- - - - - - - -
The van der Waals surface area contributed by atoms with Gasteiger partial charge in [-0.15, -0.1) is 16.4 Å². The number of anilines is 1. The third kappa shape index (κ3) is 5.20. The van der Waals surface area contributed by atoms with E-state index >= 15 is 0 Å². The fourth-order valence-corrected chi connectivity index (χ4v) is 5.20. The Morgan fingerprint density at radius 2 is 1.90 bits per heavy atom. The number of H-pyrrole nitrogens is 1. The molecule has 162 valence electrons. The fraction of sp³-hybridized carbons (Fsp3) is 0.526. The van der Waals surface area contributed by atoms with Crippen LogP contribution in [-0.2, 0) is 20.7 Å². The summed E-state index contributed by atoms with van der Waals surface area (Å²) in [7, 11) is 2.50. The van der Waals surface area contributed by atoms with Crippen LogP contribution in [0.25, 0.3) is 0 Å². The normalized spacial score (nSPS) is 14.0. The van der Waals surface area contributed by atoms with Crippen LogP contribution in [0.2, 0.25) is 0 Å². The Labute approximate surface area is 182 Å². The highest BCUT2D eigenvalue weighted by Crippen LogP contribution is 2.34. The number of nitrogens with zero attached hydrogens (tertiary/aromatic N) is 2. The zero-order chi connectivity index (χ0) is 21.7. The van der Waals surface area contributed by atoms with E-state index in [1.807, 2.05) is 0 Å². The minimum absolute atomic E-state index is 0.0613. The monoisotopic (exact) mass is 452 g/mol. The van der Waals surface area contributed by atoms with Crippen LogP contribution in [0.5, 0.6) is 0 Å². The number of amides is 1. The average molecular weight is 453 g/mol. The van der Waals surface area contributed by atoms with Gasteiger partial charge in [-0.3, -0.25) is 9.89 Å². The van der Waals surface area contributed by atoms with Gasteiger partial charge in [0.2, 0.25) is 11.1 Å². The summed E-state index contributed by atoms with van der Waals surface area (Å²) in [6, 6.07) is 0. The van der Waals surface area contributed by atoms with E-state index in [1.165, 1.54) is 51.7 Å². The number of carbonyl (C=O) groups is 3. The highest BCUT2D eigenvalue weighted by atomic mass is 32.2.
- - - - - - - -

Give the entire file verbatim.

The van der Waals surface area contributed by atoms with Gasteiger partial charge in [-0.15, -0.1) is 16.4 Å². The number of anilines is 1. The third kappa shape index (κ3) is 5.20. The van der Waals surface area contributed by atoms with E-state index >= 15 is 0 Å². The fourth-order valence-corrected chi connectivity index (χ4v) is 5.20. The Morgan fingerprint density at radius 2 is 1.90 bits per heavy atom. The number of H-pyrrole nitrogens is 1. The molecule has 162 valence electrons. The fraction of sp³-hybridized carbons (Fsp3) is 0.526. The van der Waals surface area contributed by atoms with Crippen LogP contribution in [-0.2, 0) is 20.7 Å². The summed E-state index contributed by atoms with van der Waals surface area (Å²) in [7, 11) is 2.50. The van der Waals surface area contributed by atoms with Crippen LogP contribution in [0.25, 0.3) is 0 Å². The normalized spacial score (nSPS) is 14.0. The van der Waals surface area contributed by atoms with Crippen LogP contribution in [0.2, 0.25) is 0 Å². The Labute approximate surface area is 182 Å². The highest BCUT2D eigenvalue weighted by Crippen LogP contribution is 2.34. The number of nitrogens with zero attached hydrogens (tertiary/aromatic N) is 2. The zero-order chi connectivity index (χ0) is 21.7. The van der Waals surface area contributed by atoms with E-state index in [1.807, 2.05) is 0 Å². The minimum absolute atomic E-state index is 0.0613. The monoisotopic (exact) mass is 452 g/mol. The van der Waals surface area contributed by atoms with Crippen LogP contribution in [0.5, 0.6) is 0 Å². The number of amides is 1. The average molecular weight is 453 g/mol. The van der Waals surface area contributed by atoms with Gasteiger partial charge in [-0.3, -0.25) is 9.89 Å². The van der Waals surface area contributed by atoms with Gasteiger partial charge in [0.2, 0.25) is 11.1 Å². The summed E-state index contributed by atoms with van der Waals surface area (Å²) in [6, 6.07) is 0. The van der Waals surface area contributed by atoms with E-state index in [1.165, 1.54) is 51.7 Å². The number of carbonyl (C=O) groups is 3. The highest BCUT2D eigenvalue weighted by atomic mass is 32.2.